Beyond Structure and Contingency: Towards an Interactionist and Sequential Approach to the 2011 Uprisings

By Mounia Bennani-Chraibi
Submitted to Session P4795 (Protest in the Contemporary Middle East and North Africa: strategic interaction perspectives, 2017 Annual Meeting
Pol Science
All Middle East;
LCD Projector with Audio Patch or Speakers;
Taking as its starting point the mental earthquake produced by the 2011 uprisings, this programmatic and exploratory paper tackles the epistemological questions of causality and contingency (Ermakoff, 2015), and hopes to foster dialogue between comparative political regimes studies, the sociology of revolutions, and social movement literature (e.g. Allal & Pierret, 2013; Beinin & Vairel, 2013). Based on a comparative analysis of some ‘positive cases’ (Tunisia, Egypt, and Syria), and a ‘negative case’ (Morocco), the main objective of this paper is to expand the scope of the attempts aimed at reconciling structure and contingency, by focusing on the formation of large coalitions and the spread of mobilizations, on division or defection from within the repressive apparatus, and on the impacts of crisis management by the incumbents.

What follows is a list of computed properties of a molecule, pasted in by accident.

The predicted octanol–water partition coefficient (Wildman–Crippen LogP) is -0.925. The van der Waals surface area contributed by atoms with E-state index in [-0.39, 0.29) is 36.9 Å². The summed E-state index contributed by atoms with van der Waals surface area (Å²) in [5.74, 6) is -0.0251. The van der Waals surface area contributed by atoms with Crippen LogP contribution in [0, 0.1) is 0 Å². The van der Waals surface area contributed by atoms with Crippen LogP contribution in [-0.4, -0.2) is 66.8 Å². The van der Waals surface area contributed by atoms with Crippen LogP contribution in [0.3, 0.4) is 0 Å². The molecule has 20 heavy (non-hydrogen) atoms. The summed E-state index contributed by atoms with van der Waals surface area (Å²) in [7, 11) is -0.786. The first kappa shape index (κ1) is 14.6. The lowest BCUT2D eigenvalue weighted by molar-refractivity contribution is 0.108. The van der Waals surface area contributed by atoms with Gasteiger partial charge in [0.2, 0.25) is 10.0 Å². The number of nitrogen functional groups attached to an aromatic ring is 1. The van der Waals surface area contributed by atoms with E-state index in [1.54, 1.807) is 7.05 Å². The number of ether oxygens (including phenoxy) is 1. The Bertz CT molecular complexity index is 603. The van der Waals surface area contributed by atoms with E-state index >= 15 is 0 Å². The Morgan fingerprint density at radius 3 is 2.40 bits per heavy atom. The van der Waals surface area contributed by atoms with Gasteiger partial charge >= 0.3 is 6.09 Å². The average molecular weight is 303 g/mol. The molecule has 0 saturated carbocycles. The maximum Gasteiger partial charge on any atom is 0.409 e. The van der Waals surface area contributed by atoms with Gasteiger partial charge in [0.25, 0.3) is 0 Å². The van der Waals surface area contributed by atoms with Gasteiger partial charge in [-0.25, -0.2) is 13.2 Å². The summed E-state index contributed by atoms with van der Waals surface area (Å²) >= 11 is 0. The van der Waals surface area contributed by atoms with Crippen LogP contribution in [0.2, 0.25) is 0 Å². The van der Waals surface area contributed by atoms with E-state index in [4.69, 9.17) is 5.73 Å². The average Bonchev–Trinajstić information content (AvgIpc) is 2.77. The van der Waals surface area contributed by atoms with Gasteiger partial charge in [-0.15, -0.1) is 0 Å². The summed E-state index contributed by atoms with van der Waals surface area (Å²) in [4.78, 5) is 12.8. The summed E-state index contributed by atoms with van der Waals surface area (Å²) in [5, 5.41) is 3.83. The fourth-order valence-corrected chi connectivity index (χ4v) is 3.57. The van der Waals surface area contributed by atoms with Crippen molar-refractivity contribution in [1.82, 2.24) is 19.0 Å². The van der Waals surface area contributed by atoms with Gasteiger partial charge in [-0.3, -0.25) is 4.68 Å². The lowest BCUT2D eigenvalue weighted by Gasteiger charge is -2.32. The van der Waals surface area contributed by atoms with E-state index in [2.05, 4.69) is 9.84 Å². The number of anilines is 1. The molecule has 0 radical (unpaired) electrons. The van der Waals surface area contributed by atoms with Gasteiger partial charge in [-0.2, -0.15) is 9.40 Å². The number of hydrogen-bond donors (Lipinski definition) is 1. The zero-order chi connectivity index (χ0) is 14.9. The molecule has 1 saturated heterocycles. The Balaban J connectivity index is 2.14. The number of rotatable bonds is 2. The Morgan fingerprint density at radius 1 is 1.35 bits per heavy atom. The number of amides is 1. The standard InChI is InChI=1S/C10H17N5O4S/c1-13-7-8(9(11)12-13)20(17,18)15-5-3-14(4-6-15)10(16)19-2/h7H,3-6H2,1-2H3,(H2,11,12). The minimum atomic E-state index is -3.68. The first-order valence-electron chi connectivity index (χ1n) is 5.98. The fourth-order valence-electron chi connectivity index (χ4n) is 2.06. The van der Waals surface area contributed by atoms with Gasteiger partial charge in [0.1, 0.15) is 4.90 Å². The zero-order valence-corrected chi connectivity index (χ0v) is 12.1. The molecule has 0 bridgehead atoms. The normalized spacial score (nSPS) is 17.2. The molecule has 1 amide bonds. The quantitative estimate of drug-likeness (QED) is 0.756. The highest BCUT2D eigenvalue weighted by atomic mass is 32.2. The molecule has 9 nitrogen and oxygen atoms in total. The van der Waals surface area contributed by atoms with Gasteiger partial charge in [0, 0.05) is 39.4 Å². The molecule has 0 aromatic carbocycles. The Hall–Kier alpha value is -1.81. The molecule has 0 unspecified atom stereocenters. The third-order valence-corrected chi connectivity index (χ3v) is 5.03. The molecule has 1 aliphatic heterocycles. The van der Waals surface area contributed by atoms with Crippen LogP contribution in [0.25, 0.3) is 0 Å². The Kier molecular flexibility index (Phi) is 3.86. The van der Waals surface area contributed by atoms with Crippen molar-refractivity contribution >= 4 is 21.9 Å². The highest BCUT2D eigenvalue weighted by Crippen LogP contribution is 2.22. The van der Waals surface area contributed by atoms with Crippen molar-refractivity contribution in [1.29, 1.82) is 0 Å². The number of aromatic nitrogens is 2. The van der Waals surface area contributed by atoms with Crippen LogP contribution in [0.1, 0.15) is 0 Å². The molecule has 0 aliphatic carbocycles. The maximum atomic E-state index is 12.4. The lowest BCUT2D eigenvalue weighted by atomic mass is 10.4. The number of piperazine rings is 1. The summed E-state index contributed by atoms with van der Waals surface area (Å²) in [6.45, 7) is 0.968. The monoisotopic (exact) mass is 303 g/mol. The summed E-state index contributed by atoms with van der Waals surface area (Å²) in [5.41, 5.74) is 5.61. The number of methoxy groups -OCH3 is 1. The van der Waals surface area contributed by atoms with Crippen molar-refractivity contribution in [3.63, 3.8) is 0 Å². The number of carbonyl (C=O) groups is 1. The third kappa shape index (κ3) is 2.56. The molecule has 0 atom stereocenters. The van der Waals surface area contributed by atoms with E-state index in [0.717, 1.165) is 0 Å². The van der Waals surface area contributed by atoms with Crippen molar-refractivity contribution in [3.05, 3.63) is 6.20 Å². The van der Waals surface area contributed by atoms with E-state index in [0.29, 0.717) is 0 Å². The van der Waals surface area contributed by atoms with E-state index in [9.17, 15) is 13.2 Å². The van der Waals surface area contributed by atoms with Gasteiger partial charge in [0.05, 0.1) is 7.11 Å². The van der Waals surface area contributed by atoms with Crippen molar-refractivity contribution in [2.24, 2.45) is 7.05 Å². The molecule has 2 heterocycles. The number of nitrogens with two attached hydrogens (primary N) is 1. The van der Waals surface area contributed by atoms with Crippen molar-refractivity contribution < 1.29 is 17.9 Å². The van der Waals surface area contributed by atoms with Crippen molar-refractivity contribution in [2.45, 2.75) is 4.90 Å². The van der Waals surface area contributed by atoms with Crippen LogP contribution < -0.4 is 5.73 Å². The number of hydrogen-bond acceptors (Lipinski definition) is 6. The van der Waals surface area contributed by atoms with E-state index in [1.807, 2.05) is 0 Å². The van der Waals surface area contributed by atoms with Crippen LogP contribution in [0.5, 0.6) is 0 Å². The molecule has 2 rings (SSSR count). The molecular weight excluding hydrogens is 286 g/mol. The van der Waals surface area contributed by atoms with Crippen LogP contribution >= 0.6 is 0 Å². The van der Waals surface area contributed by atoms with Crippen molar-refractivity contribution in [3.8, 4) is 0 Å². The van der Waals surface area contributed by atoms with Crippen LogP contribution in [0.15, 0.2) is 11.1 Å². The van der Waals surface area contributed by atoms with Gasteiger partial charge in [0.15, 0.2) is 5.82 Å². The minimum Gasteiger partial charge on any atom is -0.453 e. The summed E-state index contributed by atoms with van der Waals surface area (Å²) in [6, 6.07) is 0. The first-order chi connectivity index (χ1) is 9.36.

This comparative analysis draws upon the author’s fieldwork in Morocco, and theoretical analysis on social movements and uprisings in the Middle East.
On the theoretical level, the paper argues that an interactionist and sequential approach (Fillieule, 2015; Duyvendak, 2015) can be helpful in further exploring how to deal with the ‘messiness’ of causation during an open-ended conjuncture (Beissinger, 2011). It should allow us: 1) to bring the actor back in—an actor inscribed in historicity, but also subject to emotion, uncertainty, an actor acted upon, acting and interacting; 2) to examine—sequence by sequence—the connections between the macro level of the environment, the meso level of relations among collective actors, and the micro level of individuals; 3) to grasp the contingency effects produced by the absence of ‘pre-established script,’ and 4) to explore in which way ‘time matters’ (Abbott, 2001).
More specifically, the paper highlights that uncertainty affects all the actors present: the challengers as much as the incumbents and their international allies, the ordinary citizen as well as the officers and the recruits. Regarding the incumbents, for instance, how national and regional events are interpreted, the nature and timing of reactions, and the degree of disorganization manifested seem to have played a fundamental role, including in the maintenance or loss of external support for regimes.